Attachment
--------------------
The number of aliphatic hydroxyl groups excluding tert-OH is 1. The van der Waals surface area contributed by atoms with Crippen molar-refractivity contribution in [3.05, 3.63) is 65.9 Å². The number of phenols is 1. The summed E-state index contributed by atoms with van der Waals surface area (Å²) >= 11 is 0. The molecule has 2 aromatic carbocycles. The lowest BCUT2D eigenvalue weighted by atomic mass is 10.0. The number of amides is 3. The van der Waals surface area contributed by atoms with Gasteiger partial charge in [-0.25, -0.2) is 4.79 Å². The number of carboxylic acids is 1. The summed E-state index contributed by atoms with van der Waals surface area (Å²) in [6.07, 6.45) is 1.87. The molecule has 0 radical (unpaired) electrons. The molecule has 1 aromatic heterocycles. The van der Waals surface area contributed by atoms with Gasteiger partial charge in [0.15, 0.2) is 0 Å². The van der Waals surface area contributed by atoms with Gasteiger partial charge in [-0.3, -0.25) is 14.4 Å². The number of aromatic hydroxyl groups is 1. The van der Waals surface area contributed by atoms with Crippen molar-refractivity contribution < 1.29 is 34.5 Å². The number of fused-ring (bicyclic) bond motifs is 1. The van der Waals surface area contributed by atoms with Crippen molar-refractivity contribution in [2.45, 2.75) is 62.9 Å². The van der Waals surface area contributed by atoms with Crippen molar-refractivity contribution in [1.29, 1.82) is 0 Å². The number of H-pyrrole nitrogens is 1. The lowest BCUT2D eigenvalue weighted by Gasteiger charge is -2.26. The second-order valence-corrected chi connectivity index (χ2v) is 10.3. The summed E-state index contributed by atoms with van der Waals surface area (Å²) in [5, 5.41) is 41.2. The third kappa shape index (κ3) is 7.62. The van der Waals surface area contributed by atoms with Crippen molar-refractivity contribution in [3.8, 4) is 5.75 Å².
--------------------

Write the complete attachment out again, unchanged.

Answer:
The number of aliphatic hydroxyl groups excluding tert-OH is 1. The van der Waals surface area contributed by atoms with Crippen molar-refractivity contribution in [3.05, 3.63) is 65.9 Å². The number of phenols is 1. The summed E-state index contributed by atoms with van der Waals surface area (Å²) >= 11 is 0. The molecule has 2 aromatic carbocycles. The lowest BCUT2D eigenvalue weighted by atomic mass is 10.0. The number of amides is 3. The van der Waals surface area contributed by atoms with Gasteiger partial charge in [-0.25, -0.2) is 4.79 Å². The number of carboxylic acids is 1. The summed E-state index contributed by atoms with van der Waals surface area (Å²) in [6.07, 6.45) is 1.87. The molecule has 0 radical (unpaired) electrons. The molecule has 1 aromatic heterocycles. The van der Waals surface area contributed by atoms with Gasteiger partial charge in [0.15, 0.2) is 0 Å². The van der Waals surface area contributed by atoms with Gasteiger partial charge in [-0.3, -0.25) is 14.4 Å². The number of aromatic hydroxyl groups is 1. The van der Waals surface area contributed by atoms with Crippen molar-refractivity contribution < 1.29 is 34.5 Å². The number of fused-ring (bicyclic) bond motifs is 1. The van der Waals surface area contributed by atoms with Crippen molar-refractivity contribution in [2.45, 2.75) is 62.9 Å². The van der Waals surface area contributed by atoms with Crippen molar-refractivity contribution in [1.29, 1.82) is 0 Å². The number of H-pyrrole nitrogens is 1. The lowest BCUT2D eigenvalue weighted by Gasteiger charge is -2.26. The second-order valence-corrected chi connectivity index (χ2v) is 10.3. The summed E-state index contributed by atoms with van der Waals surface area (Å²) in [5, 5.41) is 41.2. The third kappa shape index (κ3) is 7.62. The van der Waals surface area contributed by atoms with Crippen molar-refractivity contribution in [3.8, 4) is 5.75 Å².